One morning, I found myself on the Peak Walk – the world’s first suspension bridge linking two peaks, with views to the Matterhorn, Mont Blanc and the Eiger, all set against a backdrop of brilliant blue sky. On another, a horse-drawn carriage pulled me past frozen lakes and icy woodland to the secluded Bochtehus Beizli, a 300-year-old farmhouse-turned-family restaurant, which specialises in local delicacies.
It’s the skiing, however, that many return to Gstaad for, year after year – 200km (124 miles) of immaculately groomed, wide and often empty slopes. Unlike other popular resorts, Gstaad’s ski areas are separated by nature reserves and un-pisted mountain faces. Far from being inconvenient, it meant that I spent each day in a new area, exploring new terrain, from the windswept plateau of Glacier 300 – the only glacier ski area in the Bernese Oberland – to the Wasserngrat’s Tiger Run, the region’s steepest slope with an average gradient of -45˚.
Lukas, my guide, grew up, attended school and learned to ski in Gstaad. Like a lot of his colleagues and his father before him, he’s a dairy farmer. In summer, he escorts his precious herd – Lukas refers to the cows as ‘his princesses’ – into the high, verdant pastures. In winter, as pasture becomes piste, the cows retreat to the warm safety of a hay-stuffed barn, leaving Lukas free to instruct and guide.
During a visit to the family farm, he told me of his plans to diversify and invest in a small herd of llamas – they’ve since arrived, to much acclaim on Instagram.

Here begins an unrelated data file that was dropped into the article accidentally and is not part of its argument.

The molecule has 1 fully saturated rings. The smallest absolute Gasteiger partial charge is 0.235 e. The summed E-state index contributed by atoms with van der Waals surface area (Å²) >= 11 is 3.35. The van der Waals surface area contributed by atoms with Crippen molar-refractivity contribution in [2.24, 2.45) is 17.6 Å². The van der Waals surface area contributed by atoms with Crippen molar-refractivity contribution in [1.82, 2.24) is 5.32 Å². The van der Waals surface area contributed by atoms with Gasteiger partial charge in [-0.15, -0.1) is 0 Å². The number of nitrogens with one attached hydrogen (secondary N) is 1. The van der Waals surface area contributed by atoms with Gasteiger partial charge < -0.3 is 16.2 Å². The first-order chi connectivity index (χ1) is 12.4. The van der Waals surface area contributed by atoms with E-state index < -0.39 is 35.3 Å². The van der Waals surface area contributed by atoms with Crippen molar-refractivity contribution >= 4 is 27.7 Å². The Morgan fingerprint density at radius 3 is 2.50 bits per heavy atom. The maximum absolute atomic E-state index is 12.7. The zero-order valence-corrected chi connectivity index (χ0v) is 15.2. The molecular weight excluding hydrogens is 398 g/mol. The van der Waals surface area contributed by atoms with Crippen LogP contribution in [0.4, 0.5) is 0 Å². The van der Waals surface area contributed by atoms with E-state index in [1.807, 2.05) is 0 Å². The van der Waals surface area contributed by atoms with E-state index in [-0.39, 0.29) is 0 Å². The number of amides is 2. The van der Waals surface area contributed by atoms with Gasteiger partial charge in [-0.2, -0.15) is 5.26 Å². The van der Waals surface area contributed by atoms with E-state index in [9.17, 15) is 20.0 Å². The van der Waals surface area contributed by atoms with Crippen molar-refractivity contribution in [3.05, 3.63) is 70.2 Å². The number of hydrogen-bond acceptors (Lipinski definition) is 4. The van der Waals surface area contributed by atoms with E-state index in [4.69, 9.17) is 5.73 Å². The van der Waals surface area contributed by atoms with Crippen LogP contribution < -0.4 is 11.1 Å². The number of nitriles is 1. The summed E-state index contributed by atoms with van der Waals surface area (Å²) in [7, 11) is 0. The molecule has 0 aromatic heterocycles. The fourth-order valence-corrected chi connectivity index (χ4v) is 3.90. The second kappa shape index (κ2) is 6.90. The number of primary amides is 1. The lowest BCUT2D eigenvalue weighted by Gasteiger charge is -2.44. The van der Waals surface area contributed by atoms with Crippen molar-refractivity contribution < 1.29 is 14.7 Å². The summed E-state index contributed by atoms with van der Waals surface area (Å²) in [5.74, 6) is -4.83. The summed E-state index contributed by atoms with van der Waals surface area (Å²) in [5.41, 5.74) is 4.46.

Given its international reputation and famous clientele, many are surprised to learn that Gstaad is still a working village – home to 200 farms, 7,000 cows and a population of more than 9,000 people – but that’s undoubtedly part of its charm and success.
The cheese (the hard variety, shaved into curls, isn’t to be missed) and milk that Lukas and other farmers produce is available in town – there’s even a Molkimat, or dairy vending machine, to sate cravings around the clock. I only hope I don’t have to wait another 15 or so years to go back.
Rooms at The Alpina Gstaad from £724, including breakfast and a daily food and beverage credit of £85 per day towards the hotel’s three restaurants, access to the swimming pools, sauna and steam room and relaxation areas of the Six Senses Spa, plus parking. Visit www.thealpinagstaad.ch to book.
How to get there
The idea of reliable train travel might be alien to us, but, in Switzerland, it’s a basic right. The GoldenPass train from Montreux (there’s a direct connection from Geneva) to Gstaad is a Belle Epoque delight; sit on the right-hand side of the carriage on the outward journey for the best view.
If you’re moving around, the Swiss Travel Pass offers unlimited travel on consecutive days, across the country’s transport network. To find out more, visit www.swisstravelsystem.co.uk.
Swiss Air is unbeatable for its baggage allowances: it includes sports equipment and even bikes.
Where to stay
Gstaad is famous for its luxury hotels, including The Alpina Gstaad and Hotel Olden, owned by Bernie Ecclestone. If you fancy something a little different, however, book a room at HUUS Hotel in the neighbouring village of Saanen. There’s ample public transport from just outside the front door; alternatively, nab one of the hotel’s complimentary Range Rovers.
Behind the typical wooden façade, interiors bridge the gap between quirky and seductive and mountaineering-themed decorative installations dominate the central areas – a dramatic central library and a bar, popular with guests and locals.
Rooms from CHF135 (about £112) per night, including breakfast. To book, visit www.huusgstaad.com.